Can a PARP Inhibitor-Chemotherapy Combination Improve Advanced Breast Cancer Outcomes?

October 7, 2019

The addition of the PARP inhibitor veliparib to carboplatin  and paclitaxel offered significant improvement to patients with HER2-negative breast cancer.

The addition of the PARP inhibitor veliparib (AbbVie) to carboplatin (Paraplatin) and paclitaxel (Taxol) offered significant improvement over the latter two agents alone in patients with HER2-negative advanced breast cancer and a germline BRCA mutation, according to the results of a randomized, phase III trial. The trial was presented at the European Society for Medical Oncology (ESMO) 2019 Congress held September 27-October 1 in Barcelona, Spain.

“Early studies of PARP inhibitors in combination with platinum chemotherapy have been challenging due to exacerbation of myelosuppression, and this may be the result of PARP trapping activity,” said Véronique Diéras, MD, of the Institut Curie in Rennes, France, who presented the new study’s results at ESMO. “Veliparib potently inhibits PARP with minimal PARP trapping [trapping of the PARP enzymes at sites of damaged DNA], and this feature may allow... for better use in combination with platinum chemotherapy.” 

The BROCADE3 trial included a total of 509 patients with advanced, HER2-negative breast cancer; all patients had a germline BRCA1or BRCA2mutation, as it is understood that these cancers have increased sensitivity to both platinum agents and to PARP inhibitors. Patients were randomized to receive either veliparib plus carboplatin and paclitaxel (337 assigned patients, 334 treated) or placebo plus carboplatin and paclitaxel (172 assigned, 170 treated). If both carboplatin and paclitaxel were discontinued prior to disease progression, patients then received blinded veliparib or placebo.

Patient characteristics were well-balanced between the two groups. The median age in the veliparib group was 47 years and 45 years in the placebo group. Just under 90% in both groups were white.

The study met its primary endpoint regarding progression-free survival (PFS). The median PFS with veliparib was 14.5 months, compared with 12.6 months with placebo, for a hazard ratio (HR) of 0.705 (95% CI, 0.566-0.877; P= 0.002). At 24 months, 34% of veliparib patients were progression-free compared with 20% of placebo patients. At 36 months, these rates were 26% and 11%, respectively. A PFS analysis by independent central review found similar results, with a median PFS of 19.3 months with veliparib and 13.5 months without it for an HR of 0.695 (95% CI, 0.537-0.899; P= 0.005).

An interim analysis of overall survival showed some separation, though this did not reach significance. The median OS was 33.5 months with veliparib and 28.2 months with placebo, for an HR of 0.945 (95% CI, 0.729-1.225; P= 0.666).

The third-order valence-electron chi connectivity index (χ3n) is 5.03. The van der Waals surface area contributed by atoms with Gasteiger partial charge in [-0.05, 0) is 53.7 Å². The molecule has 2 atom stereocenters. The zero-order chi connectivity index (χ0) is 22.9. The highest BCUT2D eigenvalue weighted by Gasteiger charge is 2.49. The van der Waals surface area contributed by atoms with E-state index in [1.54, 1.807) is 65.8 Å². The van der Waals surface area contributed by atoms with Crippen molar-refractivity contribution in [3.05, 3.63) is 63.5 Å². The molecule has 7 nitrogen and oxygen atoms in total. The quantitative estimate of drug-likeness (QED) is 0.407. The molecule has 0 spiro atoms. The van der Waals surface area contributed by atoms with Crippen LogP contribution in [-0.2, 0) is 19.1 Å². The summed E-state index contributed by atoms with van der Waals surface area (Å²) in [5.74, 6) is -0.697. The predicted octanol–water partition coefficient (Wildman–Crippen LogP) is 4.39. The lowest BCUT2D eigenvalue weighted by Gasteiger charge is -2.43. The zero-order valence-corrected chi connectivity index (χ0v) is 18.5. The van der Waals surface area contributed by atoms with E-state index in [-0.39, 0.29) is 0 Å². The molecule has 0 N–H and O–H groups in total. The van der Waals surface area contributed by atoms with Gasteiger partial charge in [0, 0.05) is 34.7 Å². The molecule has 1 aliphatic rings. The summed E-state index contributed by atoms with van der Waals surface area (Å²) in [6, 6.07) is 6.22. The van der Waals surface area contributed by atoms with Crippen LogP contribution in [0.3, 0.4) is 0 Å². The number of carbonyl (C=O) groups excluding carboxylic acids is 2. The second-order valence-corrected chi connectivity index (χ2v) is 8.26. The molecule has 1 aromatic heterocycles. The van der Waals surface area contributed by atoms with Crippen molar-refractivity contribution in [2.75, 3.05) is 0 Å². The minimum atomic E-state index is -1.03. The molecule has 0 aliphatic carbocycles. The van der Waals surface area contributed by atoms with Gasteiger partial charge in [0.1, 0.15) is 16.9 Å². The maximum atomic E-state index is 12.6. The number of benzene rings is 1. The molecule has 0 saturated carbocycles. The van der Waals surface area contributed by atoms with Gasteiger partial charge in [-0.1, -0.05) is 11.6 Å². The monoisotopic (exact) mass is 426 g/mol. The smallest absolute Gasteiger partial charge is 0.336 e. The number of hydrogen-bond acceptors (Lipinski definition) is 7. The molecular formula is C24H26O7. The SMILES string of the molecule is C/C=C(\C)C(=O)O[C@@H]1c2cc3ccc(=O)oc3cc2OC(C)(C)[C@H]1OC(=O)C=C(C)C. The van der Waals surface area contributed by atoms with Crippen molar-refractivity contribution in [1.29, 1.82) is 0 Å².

Response rates were similar, at 75.8% with veliparib and 74.1% with placebo. The clinical benefit rate at 24 weeks (complete response or partial response or stable disease) was 90.7% with veliparib and 93.2% with placebo. Responses appeared more durable with veliparib, with a median duration of response of 14.7 months compared with 11.0 months without the PARP inhibitor.

A total of 115 patients in the veliparib group (34%) experienced a serious adverse event (AE), compared with 29% of the placebo group. AEs leading to dose interruption of the study drug occurred in 90% of veliparib patients and in 86% of placebo patients. Neutropenia, thrombocytopenia, and anemia were among the most common AEs. Diéras said that the addition of veliparib did not substantially alter the toxicity profile of the chemotherapy combination.

“This is the first phase III trial to evaluate a PARP inhibitor with highly-active platinum chemotherapy in patients with advanced breast cancer harboring a germline BRCAmutation,” Diéras said. “The addition of veliparib to carboplatin and paclitaxel provided a statistically significant and clinically meaningful benefit in patients with HER2-negative advanced breast cancer with a germline BRCAmutation.” She said these results suggest eligible patients should be offered PARP inhibition along with chemotherapy.

Sherene Loi, MBBS, PhD, of the Peter MacCallum Cancer Centre in Australia, also discussed the study for ESMO. She noted that the PFS curves are similar to those seen with a similar PARP inhibitor-chemotherapy combination in ovarian cancer, where they separate following the cessation of chemotherapy.

 

“In my opinion, it’s hard to know if the effect observed is due to upfront veliparib-chemotherapy combination, and/or the continuation phase of monotherapy,” she said. “I think it’s important to await further for mature OS data and patient-reported outcomes.”